Objective: Open-label studies indicate that oral dichloroacetate (DCA) may be effective in treating patients with congenital lactic acidosis. We tested this hypothesis by conducting the first double-blind, randomized, control trial of DCA in this disease.
Methods: Forty-three patients who ranged in age from 0.9 to 19 years were enrolled. All patients had persistent or intermittent hyperlactatemia, and most had severe psychomotor delay. Eleven patients had pyruvate dehydrogenase deficiency, 25 patients had 1 or more defects in enzymes of the respiratory chain, and 7 patients had a mutation in mitochondrial DNA. Patients were preconditioned on placebo for 6 months and then were randomly assigned to receive an additional 6 months of placebo or DCA, at a dose of 12.5 mg/kg every 12 hours. The primary outcome results were (1) a Global Assessment of Treatment Efficacy, which incorporated tests of neuromuscular and behavioral function and quality of life; (2) linear growth; (3) blood lactate concentration in the fasted state and after a carbohydrate meal; (4) frequency and severity of intercurrent illnesses and hospitalizations; and (5) safety, including tests of liver and peripheral nerve function.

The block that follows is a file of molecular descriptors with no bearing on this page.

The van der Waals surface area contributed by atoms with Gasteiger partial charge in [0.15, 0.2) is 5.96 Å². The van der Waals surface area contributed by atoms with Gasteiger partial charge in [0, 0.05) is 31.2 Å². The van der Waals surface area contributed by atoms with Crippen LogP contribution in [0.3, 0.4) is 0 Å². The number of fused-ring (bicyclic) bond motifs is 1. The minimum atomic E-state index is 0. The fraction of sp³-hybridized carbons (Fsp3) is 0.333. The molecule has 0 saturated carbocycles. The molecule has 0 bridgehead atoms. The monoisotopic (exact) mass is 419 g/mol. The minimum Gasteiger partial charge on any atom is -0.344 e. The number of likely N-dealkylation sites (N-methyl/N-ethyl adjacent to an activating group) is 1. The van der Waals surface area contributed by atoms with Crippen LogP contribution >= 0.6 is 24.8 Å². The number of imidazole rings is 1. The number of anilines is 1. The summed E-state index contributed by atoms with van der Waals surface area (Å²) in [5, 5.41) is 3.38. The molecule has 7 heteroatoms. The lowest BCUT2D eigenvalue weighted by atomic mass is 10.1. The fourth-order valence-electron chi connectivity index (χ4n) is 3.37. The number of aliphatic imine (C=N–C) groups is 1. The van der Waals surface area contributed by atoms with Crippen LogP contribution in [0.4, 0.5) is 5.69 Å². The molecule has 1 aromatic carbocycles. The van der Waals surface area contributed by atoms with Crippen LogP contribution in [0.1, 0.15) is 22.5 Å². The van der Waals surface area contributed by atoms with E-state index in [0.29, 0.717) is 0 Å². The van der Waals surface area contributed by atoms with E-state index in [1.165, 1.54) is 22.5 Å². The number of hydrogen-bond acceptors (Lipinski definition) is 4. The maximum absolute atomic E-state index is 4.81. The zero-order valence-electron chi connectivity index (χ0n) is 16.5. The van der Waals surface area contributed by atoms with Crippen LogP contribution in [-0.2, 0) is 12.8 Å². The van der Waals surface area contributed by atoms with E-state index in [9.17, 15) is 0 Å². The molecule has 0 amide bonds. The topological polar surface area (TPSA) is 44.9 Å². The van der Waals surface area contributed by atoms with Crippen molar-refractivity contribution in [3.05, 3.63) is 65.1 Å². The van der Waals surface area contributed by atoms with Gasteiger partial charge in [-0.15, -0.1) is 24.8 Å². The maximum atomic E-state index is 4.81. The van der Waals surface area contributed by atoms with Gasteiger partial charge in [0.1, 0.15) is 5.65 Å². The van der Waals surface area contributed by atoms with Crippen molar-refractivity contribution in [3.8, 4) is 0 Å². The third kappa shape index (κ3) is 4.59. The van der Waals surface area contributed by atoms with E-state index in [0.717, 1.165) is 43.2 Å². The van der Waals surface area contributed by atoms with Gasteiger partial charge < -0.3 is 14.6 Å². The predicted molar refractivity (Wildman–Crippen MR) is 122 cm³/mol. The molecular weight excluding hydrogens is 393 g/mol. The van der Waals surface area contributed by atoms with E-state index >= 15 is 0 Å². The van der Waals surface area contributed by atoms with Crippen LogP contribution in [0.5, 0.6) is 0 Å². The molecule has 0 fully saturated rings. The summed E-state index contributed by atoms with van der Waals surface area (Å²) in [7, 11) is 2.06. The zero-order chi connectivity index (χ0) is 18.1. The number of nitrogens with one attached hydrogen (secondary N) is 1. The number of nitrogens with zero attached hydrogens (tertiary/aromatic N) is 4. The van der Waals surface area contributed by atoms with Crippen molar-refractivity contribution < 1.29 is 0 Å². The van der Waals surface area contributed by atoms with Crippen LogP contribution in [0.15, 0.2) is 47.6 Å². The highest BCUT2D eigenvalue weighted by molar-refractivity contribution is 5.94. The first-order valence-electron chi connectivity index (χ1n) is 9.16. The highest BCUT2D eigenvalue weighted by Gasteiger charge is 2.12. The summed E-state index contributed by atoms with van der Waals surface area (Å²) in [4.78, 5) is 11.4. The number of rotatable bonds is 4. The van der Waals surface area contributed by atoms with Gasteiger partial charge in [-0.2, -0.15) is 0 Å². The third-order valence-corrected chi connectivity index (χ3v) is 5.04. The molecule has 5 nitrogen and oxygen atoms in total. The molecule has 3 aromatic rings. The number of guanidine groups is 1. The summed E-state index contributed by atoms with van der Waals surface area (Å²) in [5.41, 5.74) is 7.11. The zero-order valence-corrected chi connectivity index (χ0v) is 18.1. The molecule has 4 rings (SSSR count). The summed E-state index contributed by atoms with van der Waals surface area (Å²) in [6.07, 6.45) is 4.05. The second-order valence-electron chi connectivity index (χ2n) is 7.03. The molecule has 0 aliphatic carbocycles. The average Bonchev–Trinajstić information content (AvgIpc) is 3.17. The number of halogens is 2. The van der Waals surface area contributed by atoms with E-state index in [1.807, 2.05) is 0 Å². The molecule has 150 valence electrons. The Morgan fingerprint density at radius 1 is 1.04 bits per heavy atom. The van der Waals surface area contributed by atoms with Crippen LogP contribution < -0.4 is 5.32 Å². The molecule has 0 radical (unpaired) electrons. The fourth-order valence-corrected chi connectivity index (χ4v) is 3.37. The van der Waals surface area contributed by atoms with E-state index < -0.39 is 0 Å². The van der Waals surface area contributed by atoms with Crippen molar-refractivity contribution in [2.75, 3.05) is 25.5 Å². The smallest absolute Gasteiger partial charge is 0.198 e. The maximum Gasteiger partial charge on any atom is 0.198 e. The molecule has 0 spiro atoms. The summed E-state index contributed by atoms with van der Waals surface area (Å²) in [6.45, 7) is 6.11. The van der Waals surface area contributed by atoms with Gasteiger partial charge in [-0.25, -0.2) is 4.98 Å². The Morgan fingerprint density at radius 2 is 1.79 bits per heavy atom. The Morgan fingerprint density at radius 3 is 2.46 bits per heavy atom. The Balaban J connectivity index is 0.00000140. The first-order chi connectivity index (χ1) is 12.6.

Outcome: There were no significant differences in Global Assessment of Treatment Efficacy scores, linear growth, or the frequency or severity of intercurrent illnesses. DCA significantly decreased the rise in blood lactate caused by carbohydrate feeding. Chronic DCA administration was associated with a fall in plasma clearance of the drug and with a rise in the urinary excretion of the tyrosine catabolite maleylacetone and the heme precursor delta-aminolevulinate.
Conclusions: In this highly heterogeneous population of children with congenital lactic acidosis, oral DCA for 6 months was well tolerated and blunted the postprandial increase in circulating lactate. However, it did not improve neurologic or other measures of clinical outcome.